But because we need a new place to destroy.

What more can we ruin?
What other species can we eliminate?
What else awaits us to claim as our own?

But it was never ours.
It was surely never ours.
Like everything else,
We took out the magic and made it something ugly.

Count to three, make a wish.

We play pretend

Act like grown ups

Think like grown ups

Behaving so poorly.

Maybe instead

We should act like kids

Revisit youth

Untainted

Unpainted

Walls without color

Where we are free to create.

Instead we have lines

Borders

Decisions, all wrong

Business propositions

Wars upon wars

All based on the wrong kind of make believe.

Cool weather always does this to me.

It’s hard to not sound hypocritical in saying this when I’m the one always touting about keeping your eyes on the future rather than lingering on the past, but I am often hit with the nostalgia bug. You all know what I’m talking about, and if you don’t, you’re kidding yourselves or selling something. And no, I don’t want to buy it. I have no will power when it comes to that sort of thing. Especially if there’s some terrible sob story to go with it. This was my great-great-great grandmother’s rocking chair where she knitted an afghan that each and every one of the babies in our family were swaddled in post-birth. Okay, that’s kind of a disgusting example. All I can think of now is some scratchy, nineteenth-century, woolen, ratty blanket that’s never been washed placed around babies that have also not yet been washed. Have you seen a baby immediately after birth??

Sorry, I’ve had a lot of coffee today. (But I’m not that sorry, because I refuse to apologize for my one and only vice–caffeinated beverages. And yes, I hear you muttering over there. Let me tell you, Gin is not a vice. It is a relaxation tool that I only utilize on a semi-often basis. Coffee is a daily-practiced religion.)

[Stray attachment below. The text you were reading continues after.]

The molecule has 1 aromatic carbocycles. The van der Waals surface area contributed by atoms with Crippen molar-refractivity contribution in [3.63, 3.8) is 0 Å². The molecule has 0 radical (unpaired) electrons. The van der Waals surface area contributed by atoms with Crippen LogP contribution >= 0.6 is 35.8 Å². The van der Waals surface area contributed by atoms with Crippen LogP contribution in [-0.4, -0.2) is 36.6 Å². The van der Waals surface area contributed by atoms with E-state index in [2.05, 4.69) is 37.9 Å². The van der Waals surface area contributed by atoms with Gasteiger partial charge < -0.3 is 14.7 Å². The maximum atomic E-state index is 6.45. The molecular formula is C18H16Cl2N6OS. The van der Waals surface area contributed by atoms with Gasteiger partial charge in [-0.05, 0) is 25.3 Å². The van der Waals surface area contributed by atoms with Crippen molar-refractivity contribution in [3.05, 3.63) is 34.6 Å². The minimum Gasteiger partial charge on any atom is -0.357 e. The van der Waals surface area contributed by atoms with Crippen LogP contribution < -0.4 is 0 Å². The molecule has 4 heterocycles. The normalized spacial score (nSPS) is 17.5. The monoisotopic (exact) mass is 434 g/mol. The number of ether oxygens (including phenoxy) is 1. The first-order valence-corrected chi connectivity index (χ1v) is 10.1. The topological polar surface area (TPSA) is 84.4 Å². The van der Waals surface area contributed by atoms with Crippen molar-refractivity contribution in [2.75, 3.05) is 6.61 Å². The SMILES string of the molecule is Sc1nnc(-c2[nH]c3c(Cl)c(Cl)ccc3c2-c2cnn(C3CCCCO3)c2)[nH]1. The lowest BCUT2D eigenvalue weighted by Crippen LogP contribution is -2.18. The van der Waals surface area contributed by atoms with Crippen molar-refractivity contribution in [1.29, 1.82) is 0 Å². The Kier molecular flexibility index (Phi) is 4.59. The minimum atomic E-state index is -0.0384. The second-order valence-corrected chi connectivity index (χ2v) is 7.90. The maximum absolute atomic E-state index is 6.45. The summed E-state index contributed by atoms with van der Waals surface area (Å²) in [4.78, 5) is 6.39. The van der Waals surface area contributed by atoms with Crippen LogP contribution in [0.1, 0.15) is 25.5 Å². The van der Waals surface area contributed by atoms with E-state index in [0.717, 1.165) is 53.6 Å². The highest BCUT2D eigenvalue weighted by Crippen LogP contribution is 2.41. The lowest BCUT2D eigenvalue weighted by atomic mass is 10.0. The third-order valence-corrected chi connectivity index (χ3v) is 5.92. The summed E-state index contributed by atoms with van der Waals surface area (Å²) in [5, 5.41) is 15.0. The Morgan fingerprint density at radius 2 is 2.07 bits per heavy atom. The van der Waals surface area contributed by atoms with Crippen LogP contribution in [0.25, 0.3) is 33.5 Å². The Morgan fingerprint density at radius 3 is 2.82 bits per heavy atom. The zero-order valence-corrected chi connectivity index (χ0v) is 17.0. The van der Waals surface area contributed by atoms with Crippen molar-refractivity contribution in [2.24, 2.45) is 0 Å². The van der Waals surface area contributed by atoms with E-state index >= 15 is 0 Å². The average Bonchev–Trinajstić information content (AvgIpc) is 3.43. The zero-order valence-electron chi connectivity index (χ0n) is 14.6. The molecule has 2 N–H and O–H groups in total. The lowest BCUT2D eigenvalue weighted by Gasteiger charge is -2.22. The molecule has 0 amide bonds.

Anyway.

Nostalgia. It’s this vortex you get sucked into. Social media is the brain, heart, and lungs of that very toxic organism, too, and if I could just stay off of all those platforms then maybe I would be safe. Although, the internet is still there, even if you aren’t a card-carrying member of the I Sit And Stare At My Phone All Day committee. Go ahead and tell me you’ve never Googled someone just to see what they’re up to. And there are so many avenues now. WordPress. Tumblr. Blogger. LinkedIn. Instagram. Reddit. And of course, the social media giants, Twitter and Facebook. It’s a haven for stalkers nostalgia.

And once you start, it’s disgusting. You’re looking through photos. You’re reading through posts. Don’t tell me you don’t do it. You’re full of shit. It’s like that other thing everyone says they don’t do, but really everyone does it. We’re talking about online shopping here, am I right? Everybody’s click happy. Ha.

The worst part, though, is when it’s someone you don’t see anymore. Just someone who has faded from your life due to natural causes, or maybe something else. And you see these photos of them smiling and happy. And their posts are all giggles and fairy-tale stories, and most likely completely boasted and fake, but you still buy into it because you can’t not. And you really, truly do want them to be happy. You do. Deep down, you still care about them, but at the same time, it just grates on you. Because, let’s go ahead and say it–their happiness has nothing to do with you.